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Hurricane Sandy

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By Scott Dance, The Baltimore Sun | October 28, 2013
A year ago, Hurricane Sandy was imminent, and now 12 months later, signs of recovery from the storm remain in Crisfield and Garrett County. In Crisfield, charity workers will on Monday dedicate the first two houses to be rebuilt since Sandy's winds and storm surge funneled floodwaters across the Eastern Shore town. Garrett County meanwhile is putting the finishing touches on a new emergency operations center that could help coordinate rescue efforts in future storms like Sandy, which dumped up to 3 feet of heavy, wet snow, cutting off power and stranding residents.
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NEWS
Dan Rodricks | November 2, 2013
Donnie Oates, manager of two great parks in Western Maryland, will never forget Hurricane Sandy's ferocious arrival there. On the last two days of October 2012, the storm brought two feet of heavy snow, high winds, thunder and lightning through Garrett County. Epic stuff. Oates had never seen anything like it. From his house on Maple Glade Road, which leads to Swallow Falls State Park, Oates heard a forest in collapse — trees cracking and popping, trees being uprooted under the weight of the snow, trees hitting the ground and shaking the earth.
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NEWS
By Scott Dance, The Baltimore Sun | October 14, 2013
Baltimore's stretch of rain from late last Wednesday night through early Sunday poured a deluge that came a quarter of an inch from matching Hurricane Sandy's rainfall total in the area. Sandy brought 6.67 inches of rain to Baltimore-Washington International Thurgood Marshall Airport from Oct. 28-30. (The rain was heavier on the Eastern Shore, however, where many areas saw as much as 12 inches, including the town of Bellevue, which saw 12.83 inches, more rain than anywhere else during the historic storm .)
NEWS
By Scott Dance, The Baltimore Sun | November 1, 2013
Last month was the sixth-wettest October on record in Baltimore, with 7.62 inches of rain measured at Baltimore-Washington International Thurgood Marshall Airport. The bulk of it, 6.01 inches, fell over two days, the 10th and the 11th. It means that half of the six wettest Octobers on record have occurred within less than a decade, with 8.92 inches last year (largely from Hurricane Sandy) and 9.23 inches in 2005 as the top two. Rainfall has been above normal in seven out of the past 10 months of October at BWI. On average, 3.33 inches of rain falls over the month.
NEWS
By John Fritze, The Baltimore Sun | November 17, 2012
Federal officials shut the government down as Hurricane Sandy crashed ashore late last month, but NOAA employee Holly Bamford remained hard at work. While heavy rain and wind lashed her Silver Spring office, the National Ocean Service manager oversaw a massive real-time operation to monitor storm damage in coastal waterways - from debris in the Port of New York to shifting beaches on the Delmarva Peninsula - from the comfort and safety of her Montgomery County home. The government's efforts to promote telecommuting - intended to trim costs, ease traffic congestion and improve worker satisfaction - are also boosting productivity during major storms.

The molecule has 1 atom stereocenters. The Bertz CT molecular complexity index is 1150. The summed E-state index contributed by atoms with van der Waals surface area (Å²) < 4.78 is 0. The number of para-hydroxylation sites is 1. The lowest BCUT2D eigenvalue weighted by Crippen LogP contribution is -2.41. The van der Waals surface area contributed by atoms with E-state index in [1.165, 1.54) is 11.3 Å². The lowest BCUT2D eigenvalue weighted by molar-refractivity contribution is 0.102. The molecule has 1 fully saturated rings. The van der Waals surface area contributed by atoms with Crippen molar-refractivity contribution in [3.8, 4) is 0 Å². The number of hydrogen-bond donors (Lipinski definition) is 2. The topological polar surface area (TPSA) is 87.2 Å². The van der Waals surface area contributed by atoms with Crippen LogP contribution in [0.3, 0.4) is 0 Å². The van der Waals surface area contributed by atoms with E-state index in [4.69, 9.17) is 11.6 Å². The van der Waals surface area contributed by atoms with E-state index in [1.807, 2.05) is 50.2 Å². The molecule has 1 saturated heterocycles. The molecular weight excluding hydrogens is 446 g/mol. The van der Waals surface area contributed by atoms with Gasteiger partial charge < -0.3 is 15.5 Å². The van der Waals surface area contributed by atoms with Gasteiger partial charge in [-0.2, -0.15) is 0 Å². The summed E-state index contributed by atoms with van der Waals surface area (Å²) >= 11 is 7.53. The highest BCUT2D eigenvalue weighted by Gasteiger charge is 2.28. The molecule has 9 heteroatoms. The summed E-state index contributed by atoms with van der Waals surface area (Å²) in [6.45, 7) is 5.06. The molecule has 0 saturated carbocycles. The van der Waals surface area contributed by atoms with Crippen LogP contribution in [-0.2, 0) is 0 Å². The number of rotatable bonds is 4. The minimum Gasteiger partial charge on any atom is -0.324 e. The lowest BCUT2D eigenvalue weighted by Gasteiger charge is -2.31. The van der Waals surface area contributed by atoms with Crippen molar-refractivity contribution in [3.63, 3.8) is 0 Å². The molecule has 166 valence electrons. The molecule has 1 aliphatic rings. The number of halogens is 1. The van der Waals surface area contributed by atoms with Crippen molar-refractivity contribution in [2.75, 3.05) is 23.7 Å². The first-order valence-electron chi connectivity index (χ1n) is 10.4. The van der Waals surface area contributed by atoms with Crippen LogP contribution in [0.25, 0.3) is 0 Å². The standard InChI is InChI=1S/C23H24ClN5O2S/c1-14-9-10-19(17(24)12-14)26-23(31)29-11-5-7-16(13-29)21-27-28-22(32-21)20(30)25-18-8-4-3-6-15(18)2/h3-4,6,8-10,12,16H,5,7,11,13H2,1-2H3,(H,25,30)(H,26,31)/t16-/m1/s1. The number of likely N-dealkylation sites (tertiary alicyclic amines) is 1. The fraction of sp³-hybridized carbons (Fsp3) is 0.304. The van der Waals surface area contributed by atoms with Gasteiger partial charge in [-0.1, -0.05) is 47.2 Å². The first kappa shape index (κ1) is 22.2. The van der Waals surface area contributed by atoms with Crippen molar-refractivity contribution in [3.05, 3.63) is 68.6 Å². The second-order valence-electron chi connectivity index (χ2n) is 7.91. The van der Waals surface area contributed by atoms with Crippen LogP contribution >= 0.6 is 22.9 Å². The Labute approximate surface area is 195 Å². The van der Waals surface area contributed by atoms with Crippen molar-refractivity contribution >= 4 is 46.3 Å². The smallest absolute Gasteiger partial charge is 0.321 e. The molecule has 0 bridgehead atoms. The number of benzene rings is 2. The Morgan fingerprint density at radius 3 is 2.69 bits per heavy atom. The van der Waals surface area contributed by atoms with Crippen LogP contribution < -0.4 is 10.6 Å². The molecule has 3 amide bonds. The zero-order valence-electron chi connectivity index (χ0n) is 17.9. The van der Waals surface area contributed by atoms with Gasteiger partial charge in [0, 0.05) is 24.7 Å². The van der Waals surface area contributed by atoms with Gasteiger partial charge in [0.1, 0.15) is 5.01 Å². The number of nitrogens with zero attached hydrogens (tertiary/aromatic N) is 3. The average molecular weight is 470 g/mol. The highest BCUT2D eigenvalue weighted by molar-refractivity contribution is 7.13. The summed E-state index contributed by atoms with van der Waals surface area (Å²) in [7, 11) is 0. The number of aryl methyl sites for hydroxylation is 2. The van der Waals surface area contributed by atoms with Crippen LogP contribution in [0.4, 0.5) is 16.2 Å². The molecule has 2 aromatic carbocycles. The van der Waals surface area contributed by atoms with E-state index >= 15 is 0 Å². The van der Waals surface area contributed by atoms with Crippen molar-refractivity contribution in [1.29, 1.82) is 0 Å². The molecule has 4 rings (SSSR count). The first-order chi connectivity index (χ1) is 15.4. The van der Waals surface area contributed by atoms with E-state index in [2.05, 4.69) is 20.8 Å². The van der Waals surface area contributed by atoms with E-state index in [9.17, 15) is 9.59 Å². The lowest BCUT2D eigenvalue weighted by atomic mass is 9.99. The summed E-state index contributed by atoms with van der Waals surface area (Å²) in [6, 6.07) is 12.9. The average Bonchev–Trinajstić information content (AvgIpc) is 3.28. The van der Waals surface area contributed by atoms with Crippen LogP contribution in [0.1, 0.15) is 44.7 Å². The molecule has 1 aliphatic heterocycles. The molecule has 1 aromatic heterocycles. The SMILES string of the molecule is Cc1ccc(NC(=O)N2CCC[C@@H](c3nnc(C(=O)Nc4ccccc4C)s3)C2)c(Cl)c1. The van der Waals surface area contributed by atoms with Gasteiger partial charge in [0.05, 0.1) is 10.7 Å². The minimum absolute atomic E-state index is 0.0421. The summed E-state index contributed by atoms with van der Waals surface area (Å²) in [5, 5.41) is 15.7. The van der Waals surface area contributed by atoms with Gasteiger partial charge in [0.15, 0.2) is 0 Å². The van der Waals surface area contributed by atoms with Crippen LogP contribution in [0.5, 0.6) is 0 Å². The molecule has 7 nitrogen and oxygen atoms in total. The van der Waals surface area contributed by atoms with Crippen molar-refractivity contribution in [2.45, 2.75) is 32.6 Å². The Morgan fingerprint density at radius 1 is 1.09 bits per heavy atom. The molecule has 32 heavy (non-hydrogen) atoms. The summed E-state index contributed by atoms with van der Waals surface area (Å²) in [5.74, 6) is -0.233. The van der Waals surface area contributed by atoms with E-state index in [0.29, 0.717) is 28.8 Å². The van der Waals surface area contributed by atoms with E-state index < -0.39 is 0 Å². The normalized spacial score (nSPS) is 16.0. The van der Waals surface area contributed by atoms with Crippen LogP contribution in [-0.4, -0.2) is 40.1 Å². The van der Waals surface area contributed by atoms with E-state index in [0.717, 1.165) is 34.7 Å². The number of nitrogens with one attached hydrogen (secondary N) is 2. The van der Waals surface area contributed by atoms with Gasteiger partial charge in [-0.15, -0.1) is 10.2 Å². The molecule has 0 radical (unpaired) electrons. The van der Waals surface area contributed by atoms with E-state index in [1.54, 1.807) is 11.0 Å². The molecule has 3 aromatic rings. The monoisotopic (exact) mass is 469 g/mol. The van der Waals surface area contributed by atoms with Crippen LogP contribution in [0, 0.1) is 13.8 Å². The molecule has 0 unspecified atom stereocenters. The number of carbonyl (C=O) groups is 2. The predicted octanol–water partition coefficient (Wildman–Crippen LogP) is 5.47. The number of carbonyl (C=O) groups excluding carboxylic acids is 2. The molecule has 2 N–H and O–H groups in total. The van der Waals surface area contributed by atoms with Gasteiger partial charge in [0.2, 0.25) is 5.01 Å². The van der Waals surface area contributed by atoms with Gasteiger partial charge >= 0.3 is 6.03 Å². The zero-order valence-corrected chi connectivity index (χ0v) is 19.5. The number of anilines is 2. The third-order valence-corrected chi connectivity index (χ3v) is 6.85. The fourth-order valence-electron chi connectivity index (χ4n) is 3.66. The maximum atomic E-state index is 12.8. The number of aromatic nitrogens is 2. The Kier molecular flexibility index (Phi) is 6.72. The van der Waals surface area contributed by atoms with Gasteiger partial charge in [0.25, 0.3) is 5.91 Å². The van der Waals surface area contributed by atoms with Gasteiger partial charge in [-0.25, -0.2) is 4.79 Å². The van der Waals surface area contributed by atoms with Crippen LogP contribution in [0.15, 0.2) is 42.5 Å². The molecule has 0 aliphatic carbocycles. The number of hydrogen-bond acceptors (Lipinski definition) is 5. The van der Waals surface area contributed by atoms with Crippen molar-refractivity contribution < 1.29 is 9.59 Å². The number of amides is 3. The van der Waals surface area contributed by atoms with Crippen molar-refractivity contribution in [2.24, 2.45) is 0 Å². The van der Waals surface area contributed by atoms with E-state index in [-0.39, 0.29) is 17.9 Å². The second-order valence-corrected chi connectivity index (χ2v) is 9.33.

NEWS
By Jonathan Pitts, The Baltimore Sun | October 29, 2012
As the eye of Hurricane Sandy loomed a few hundred miles to the southeast and the monster storm churned toward the Mid-Atlantic coast, Marylanders braced for the arrival of a weather system with the potential to be the most damaging to hit the United States in 75 years. Heavy rains and some gale-force winds hit the region Sunday evening, and still heavier rains and hurricane-force gusts were expected to strike late Monday and Monday night. Forecasters said the storm, currently rated as a Category 1 hurricane, would likely cause flash flooding, widespread power outages and treacherous road conditions.
NEWS
By Jean Marbella and Julie Scharper, The Baltimore Sun | October 29, 2012
With one day before Hurricane Sandy was expected to knock out power for much of the area, Marylanders like Rob Reichel spent Monday braving the wet and windy weather to ensure their families had what they needed to get through the storm. "We wanted to cook another nice dinner tonight while we still have power," said Reichel, 48, as he shopped at the Giant on York Road in Baltimore. He said he was motivated by the need for more milk and other provisions, along with "a little curiosity" about Sandy.
NEWS
By Scott Dance, The Baltimore Sun | May 1, 2013
Hurricane Sandy's rains caused 84 million gallons to run off into Maryland bodies of water, according to a report by research organization Climate Central. In New York and New Jersey, meanwhile, more than 5 billion gallons of sewage spills are estimated to have occurred. The District of Columbia also had more spillage than Maryland, with 475 million gallons from a single pumping station. Nearly half of Maryland's estimated total came from sewage overflows related to heavy precipitation.
NEWS
By Yvonne Wenger and Joe Burris, The Baltimore Sun | October 27, 2012
Voters looking to cast their ballots early found long lines Saturday across Maryland, as the opening of the presidential election met with the urgent preparation for the incoming Hurricane Sandy. Many complained on social media that they waited more than an hour and a half on the first day of early voting, as officials said initial turnout appeared to be far higher than in the last statewide election. Some residents said they wanted to vote as soon as possible so they wouldn't have to worry about it during the storm, expected to start hitting Maryland late Sunday.
NEWS
By Jean Marbella, The Baltimore Sun | October 27, 2012
My biggest fear: How will I charge my phone? After its battery dies, how will I keep up on #Frankenstorm and #sandy on Twitter? How will I get the latest strike probability model? How will I know what's afoot on Foot's Forecast? This is the kind of in-the-dark that I fear: an information blackout. By now, I'm good on batteries for my flashlights. I have the water jugs from last year's Irene preparations, so I'll refill them. With all the Halloween candy I've stocked up on, I won't starve.